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More afternoon storms on tap; flash flooding fears rise

DENVER — People across the state are preparing for more storms Tuesday after an already active start to monsoon season.

There is some high water on Interstate 25 and U.S. 36 after heavy rains soaked the area overnight. More of the dangerous conditions are expected throughout monsoon season.

“I know in the mountains there is flash flooding,” tourist Jennifer Bates said. “I just didn’t expect it to be here this weekend.”

Bates is vacationing from Kansas and didn’t expect the heavy rains in Manitou Springs. But authorities did. They shut down low-lying roads and moved people away from flooding hot spots. The water quickly filled the creek running through the town. In some areas, it nearly jumped the banks.

“We have flooding in Kansas but rarely is it of this speed,” Bates said.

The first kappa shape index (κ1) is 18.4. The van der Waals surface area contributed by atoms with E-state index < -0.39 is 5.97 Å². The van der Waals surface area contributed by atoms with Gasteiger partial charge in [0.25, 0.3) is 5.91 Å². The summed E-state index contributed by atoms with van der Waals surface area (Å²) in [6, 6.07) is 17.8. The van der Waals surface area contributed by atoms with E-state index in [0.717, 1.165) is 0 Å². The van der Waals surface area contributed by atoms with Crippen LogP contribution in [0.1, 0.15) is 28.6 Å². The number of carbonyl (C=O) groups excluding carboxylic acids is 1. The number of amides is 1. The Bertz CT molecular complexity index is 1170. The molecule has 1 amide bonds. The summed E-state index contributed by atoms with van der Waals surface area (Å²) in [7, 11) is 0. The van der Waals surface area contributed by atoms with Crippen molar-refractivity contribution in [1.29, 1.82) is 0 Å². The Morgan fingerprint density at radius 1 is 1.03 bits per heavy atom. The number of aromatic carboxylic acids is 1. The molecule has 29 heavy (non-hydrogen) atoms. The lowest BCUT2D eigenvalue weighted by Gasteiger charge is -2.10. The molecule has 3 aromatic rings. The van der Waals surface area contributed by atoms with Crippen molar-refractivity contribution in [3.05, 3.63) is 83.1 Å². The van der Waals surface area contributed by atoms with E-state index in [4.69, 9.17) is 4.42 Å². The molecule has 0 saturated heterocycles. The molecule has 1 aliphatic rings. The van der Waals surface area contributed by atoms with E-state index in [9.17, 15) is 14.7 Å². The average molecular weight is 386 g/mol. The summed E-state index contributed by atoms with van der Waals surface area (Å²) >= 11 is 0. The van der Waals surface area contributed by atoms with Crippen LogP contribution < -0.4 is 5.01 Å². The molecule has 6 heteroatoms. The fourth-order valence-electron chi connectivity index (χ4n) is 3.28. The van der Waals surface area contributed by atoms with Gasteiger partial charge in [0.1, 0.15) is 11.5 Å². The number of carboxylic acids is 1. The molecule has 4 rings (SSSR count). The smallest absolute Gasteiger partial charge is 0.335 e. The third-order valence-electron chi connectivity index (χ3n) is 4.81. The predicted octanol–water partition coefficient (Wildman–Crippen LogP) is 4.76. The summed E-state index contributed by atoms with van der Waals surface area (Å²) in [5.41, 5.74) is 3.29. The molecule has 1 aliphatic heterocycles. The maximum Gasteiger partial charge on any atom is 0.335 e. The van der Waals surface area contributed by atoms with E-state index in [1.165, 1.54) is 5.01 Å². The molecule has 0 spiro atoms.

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A wildfire in Waldo Canyon in 2012 destroyed vegetation. Now the mountain doesn’t hold any water. Since then, the runoff has flooded Manitou Springs several times, killing one and washing away cars and property.

“I came home and saw the aftermath and it was kind of sad,” resident Arrielle Nives said.

For residents, heavy rains such as this bring back the fear of flash floods.

“I think about the locals who live here,” Nives said. “My heart hurts for them.”

“The water is all muddy,” tourist Sierra McNeal said. “It’s almost to the bridge. … It’s pretty crazy. It’s going fast too.”

Police reopened the roads in Manitou Springs but are closely watching weather conditions.

If you’re driving through an area with flash floods, authorities suggest you stay in your car and pay attention to barricades and road closures. they say never drive through high water, even if it looks shallow. It can be deeper than you think.